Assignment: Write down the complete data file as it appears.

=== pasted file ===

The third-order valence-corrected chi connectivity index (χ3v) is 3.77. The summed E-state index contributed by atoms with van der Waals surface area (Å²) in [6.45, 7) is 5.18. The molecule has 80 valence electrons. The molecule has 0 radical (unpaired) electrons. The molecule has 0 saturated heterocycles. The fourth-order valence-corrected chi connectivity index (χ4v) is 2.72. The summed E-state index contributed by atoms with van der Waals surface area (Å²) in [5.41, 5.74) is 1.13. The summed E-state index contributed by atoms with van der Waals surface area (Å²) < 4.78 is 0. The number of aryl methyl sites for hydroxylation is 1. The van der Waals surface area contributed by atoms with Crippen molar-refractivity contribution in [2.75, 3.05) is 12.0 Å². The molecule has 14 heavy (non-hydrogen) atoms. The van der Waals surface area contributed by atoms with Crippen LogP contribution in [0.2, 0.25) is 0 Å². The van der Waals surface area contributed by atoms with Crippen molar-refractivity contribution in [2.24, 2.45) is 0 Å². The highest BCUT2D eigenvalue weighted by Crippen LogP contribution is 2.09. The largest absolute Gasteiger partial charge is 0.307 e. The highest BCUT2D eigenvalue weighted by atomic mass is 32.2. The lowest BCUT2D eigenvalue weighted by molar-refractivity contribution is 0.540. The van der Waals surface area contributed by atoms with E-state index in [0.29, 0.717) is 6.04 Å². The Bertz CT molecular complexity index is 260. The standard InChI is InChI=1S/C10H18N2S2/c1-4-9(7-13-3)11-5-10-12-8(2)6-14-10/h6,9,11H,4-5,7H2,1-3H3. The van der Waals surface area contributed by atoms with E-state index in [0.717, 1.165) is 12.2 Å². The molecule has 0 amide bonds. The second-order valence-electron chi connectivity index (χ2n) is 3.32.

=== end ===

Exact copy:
The third-order valence-corrected chi connectivity index (χ3v) is 3.77. The summed E-state index contributed by atoms with van der Waals surface area (Å²) in [6.45, 7) is 5.18. The molecule has 80 valence electrons. The molecule has 0 radical (unpaired) electrons. The molecule has 0 saturated heterocycles. The fourth-order valence-corrected chi connectivity index (χ4v) is 2.72. The summed E-state index contributed by atoms with van der Waals surface area (Å²) in [5.41, 5.74) is 1.13. The summed E-state index contributed by atoms with van der Waals surface area (Å²) < 4.78 is 0. The number of aryl methyl sites for hydroxylation is 1. The van der Waals surface area contributed by atoms with Crippen molar-refractivity contribution in [2.75, 3.05) is 12.0 Å². The molecule has 14 heavy (non-hydrogen) atoms. The van der Waals surface area contributed by atoms with Crippen LogP contribution in [0.2, 0.25) is 0 Å². The van der Waals surface area contributed by atoms with Crippen molar-refractivity contribution in [2.24, 2.45) is 0 Å². The highest BCUT2D eigenvalue weighted by Crippen LogP contribution is 2.09. The largest absolute Gasteiger partial charge is 0.307 e. The highest BCUT2D eigenvalue weighted by atomic mass is 32.2. The lowest BCUT2D eigenvalue weighted by molar-refractivity contribution is 0.540. The van der Waals surface area contributed by atoms with E-state index in [0.29, 0.717) is 6.04 Å². The Bertz CT molecular complexity index is 260. The standard InChI is InChI=1S/C10H18N2S2/c1-4-9(7-13-3)11-5-10-12-8(2)6-14-10/h6,9,11H,4-5,7H2,1-3H3. The van der Waals surface area contributed by atoms with E-state index in [0.717, 1.165) is 12.2 Å². The molecule has 0 amide bonds. The second-order valence-electron chi connectivity index (χ2n) is 3.32.